2014 Was the Year of Mobile Technology–Here’s What That Means for Your Content
Mobile usage has been on the rise for the past several years, but 2014 saw a turning point. In 2014, it was confirmed that Americans now spend more time on their mobile devices than their personal computers. Whether on the bus or in-between meetings, we’re using our mobile devices more than ever before for both personal and professional use.
With the increase of mobile usage, we also saw an increase of mobile devices. Not only did that include Apple’s latest iPhone releases–which introduced us to the term “phablet”–but also wearable technology, too. A large number of smart watches went on the market this year and, though they were met with mixed reviews, their publicity and mass marketing indicates that wearable technology is on the rise. In fact, by 2018, Stuart Leung of Salesforce predicts that the wearable technology market will be worth $8.36 billion.
What does this mean for your content development?
Beyond just being mobile phone-optimized (which is so 2014), you need to future-proof your content for whatever new device will be on the market next. While we can’t say for certain what the future will hold, 2014 was a pretty strong indication that mobile technology is here to stay. Here’s five good assumptions from Inkling’s CEO, Matt MacInnis, about how to produce award-winning content in 2015 and for years to come (full article here):
1. Everyone will publish in HTML5.
HTML will adapt and evolve to meet the needs of virtually any content-centric use case. It’s safe to say that investments in robust, standards-based HTML technology and workflows today will pay ample dividends over time.
2. Structured content will win.
Publishers that invest in the know-how and technology to construct content with structure will benefit most quickly from the winning product models of tomorrow. It can be as simple as storing and grouping content in topic-relevant chunks, or as advanced as tagging evergreen content with rich metadata.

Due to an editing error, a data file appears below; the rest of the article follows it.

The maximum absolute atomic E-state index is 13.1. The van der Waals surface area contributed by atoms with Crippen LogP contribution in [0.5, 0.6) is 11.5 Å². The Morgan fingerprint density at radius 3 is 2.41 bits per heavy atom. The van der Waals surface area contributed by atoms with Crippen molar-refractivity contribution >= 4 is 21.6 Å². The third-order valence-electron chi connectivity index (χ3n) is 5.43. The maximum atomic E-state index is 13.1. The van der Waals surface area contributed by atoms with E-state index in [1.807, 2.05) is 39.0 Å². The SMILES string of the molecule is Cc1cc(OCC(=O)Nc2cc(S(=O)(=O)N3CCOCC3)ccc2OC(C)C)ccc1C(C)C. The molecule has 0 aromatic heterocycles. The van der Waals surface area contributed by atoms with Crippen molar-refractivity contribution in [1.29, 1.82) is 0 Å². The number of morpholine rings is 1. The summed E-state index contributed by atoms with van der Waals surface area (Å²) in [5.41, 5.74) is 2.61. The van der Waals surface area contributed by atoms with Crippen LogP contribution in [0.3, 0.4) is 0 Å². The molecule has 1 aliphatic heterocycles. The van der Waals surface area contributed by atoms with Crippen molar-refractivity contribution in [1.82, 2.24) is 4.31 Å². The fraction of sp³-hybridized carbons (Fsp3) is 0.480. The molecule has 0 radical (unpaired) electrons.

3. Everything will be in the cloud.
Publishers that invest in open web technologies based on responsive HTML will be free of the tax of proprietary systems while establishing a more direct relationship with their customers.
4. Content will be dynamic.
While obvious, this shift profoundly undermines the business model of traditional publishing. The industry’s traditional financial model assumes a fixed cost of production followed by a period of time when those costs can be recouped on the product. New product models will, by contrast, demand an ongoing investment in the same product.
5. Real-time, user-focused data will shift product development.
Publishing is one of the last holdouts against the big data revolution, but that’s changing. Data presents an opportunity to serve readers and learners with far more effective products than books could ever be.
The Bottom Line:
2014 was a big year for mobile devices, and an even bigger indication of what the future could hold. We’re excited to grow with publishers and content creators as they find new ways to adapt their content to reach readers where they’re most likely to be: on their phones and on the go.
To learn more about how Inkling can help take your content mobile, contact our sales team for a free demo.